Dubai: For a fifth year running, Dubai easily retained its ranking as the Middle East’s top destination for expatriates in the annual global city index put together by the consultancy Mercer. But this year’s listings show Dubai move up to 74th spot (from being 75th) worldwide in terms of the quality of living on offer and 51st in terms of infrastructure. Abu Dhabi was close behind in 79th spot, up three places, according to the influential survey.
Dubai’s gains were built on the infrastructure upgrades and ambitious additions the city has been putting in - infrastructure is pivotal in determining quality of living for expats and received a separate ranking in the survey. Abu Dhabi’s infrastructure-related ranking was 67, while Muscat and Doha were 97th and Doha 96th, respectively. The best place for expatriates remains Vienna, now in its eight year at the top of the Mercer index. In fact, European cities dominate the Top 10 rankings, with Zurich in second, Munich at fourth, Dusseldorf and Frankfurt in sixth and seventh spots.
The only non-European cities in the first 10 positions were Auckland, which came in third, and Vancouver, placed fifth.
When it comes to this region, the situation with regard to the economies and the oil and gas sectors have had an influence on which cities made gains and which lost out.
“Not all Gulf countries have fared similarly the last few years,” said a Mercer spokesperson. “Economies that are highly dependent on the energy sector, like Qatar and Abu Dhabi, have seen – and still seeing – drastic redundancy waves, among which (were) many Western professionals.
“However, in Dubai for instance, which has a more diversified economy, the impact has been much less severe. Our 2016 “UAE Inbound Assignment” survey – with the majority of participants Dubai based - saw some companies decreasing their number of expats on assignment contracts.”
According to Mercer, Dubai and Abu Dhabi’s move up the index had a lot to do with the all-round infrastructure upgrades coming into place. Another to gain from doing so was Doha, but Riyadh and Jeddah have missed out and dropped a few spots.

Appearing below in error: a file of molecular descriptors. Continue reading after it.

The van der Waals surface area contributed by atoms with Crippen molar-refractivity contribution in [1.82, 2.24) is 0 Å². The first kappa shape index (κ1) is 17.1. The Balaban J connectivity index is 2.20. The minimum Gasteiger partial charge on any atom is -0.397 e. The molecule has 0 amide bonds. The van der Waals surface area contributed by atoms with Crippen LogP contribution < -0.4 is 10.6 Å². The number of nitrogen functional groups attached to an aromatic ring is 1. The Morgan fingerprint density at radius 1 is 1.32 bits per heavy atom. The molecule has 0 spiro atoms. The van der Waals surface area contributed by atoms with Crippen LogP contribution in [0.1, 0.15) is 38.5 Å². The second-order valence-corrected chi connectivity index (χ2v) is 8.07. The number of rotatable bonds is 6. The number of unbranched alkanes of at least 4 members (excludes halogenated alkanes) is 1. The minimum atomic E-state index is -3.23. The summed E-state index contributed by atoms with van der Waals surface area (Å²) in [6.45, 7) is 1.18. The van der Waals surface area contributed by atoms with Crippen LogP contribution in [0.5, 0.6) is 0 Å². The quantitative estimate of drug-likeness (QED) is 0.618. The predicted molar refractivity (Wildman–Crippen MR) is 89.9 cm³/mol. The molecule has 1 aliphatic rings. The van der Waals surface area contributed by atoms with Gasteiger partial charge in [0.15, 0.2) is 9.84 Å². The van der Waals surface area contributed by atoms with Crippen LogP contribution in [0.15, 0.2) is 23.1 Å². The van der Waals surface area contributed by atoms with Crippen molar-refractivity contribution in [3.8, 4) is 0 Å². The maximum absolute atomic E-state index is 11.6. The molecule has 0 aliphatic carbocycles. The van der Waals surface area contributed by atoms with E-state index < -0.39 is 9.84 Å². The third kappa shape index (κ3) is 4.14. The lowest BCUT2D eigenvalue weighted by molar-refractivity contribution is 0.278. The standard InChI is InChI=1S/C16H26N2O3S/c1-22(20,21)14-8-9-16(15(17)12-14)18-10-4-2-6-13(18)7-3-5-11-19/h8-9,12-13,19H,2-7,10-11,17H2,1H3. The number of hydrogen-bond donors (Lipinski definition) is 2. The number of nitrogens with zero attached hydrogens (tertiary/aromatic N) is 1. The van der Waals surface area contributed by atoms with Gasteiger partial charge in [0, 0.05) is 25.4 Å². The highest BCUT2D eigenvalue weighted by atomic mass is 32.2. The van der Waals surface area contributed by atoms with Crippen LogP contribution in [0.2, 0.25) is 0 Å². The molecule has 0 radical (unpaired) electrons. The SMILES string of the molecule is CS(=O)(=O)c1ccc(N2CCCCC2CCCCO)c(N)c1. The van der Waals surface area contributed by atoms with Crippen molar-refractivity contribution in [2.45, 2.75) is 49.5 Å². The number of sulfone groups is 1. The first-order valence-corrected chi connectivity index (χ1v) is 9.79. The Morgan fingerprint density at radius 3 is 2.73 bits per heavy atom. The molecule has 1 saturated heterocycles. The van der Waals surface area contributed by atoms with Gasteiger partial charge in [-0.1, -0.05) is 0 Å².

On whether corrections in the property market in Dubai and Dhabi were factored into the latest index, the spokesperson said: “Mercer’s quality of living studies include the availability of high quality housing, which is of a very good standard in Abu Dhabi and Dubai. This criteria didn’t impact the Dubai and Abu Dhabi ranking.
“Actual rental costs are captured by our cost of living research, a ranking which we will publish again in June.”
In a statement, Rob Thissen, Mercer’s Middle East Talent Mobility Lead, said: “A city’s infrastructure, or rather the lack thereof, can considerably affect the quality of living that expatriates and their families experience on a daily basis. Access to a variety of transport options, being connected locally and internationally, and access to electricity and drinkable water are among the essential needs of expatriates arriving in a new location on assignment.
“A well-developed infrastructure can also be a key competitive advantage for cities and municipalities trying to attract multinational companies, talent, and foreign investments.”
The Mercer index is derived from 39 factors, which are grouped into 10 categories. These include the political and social environment, the economic situation (including currency exchange regulations), the socio-cultural aspect (media availability and censorship, limitations on personal freedom), and access to public services and leisure options. Housing costs are also factored in, as is the climate.
The scores attributed to each factor, weighted to reflect their importance to expatriates, permit city-to-city comparisons.
On whether details such as company allowances are also scored, the spokesperson said: “This is not captured as part of the quality of living research, but we do capture housing allowances as part of our total remuneration Surveys, which covers over 400 companies in the UAE.
“In general, we have not seen drastic cuts or the removal of housing allowances. Our findings certainly show that housing allowances have remained stable in the last few years, probably on the back of the economic downturn and decreases in housing costs.”
Those cities where quality of living is an issue
Baghdad gets the lowest ranking (at 231), falling behind even Damascus (placed 225), in the Mercer rankings.
City Infrastructure Rankings:
Trends in Global Quality of Living:
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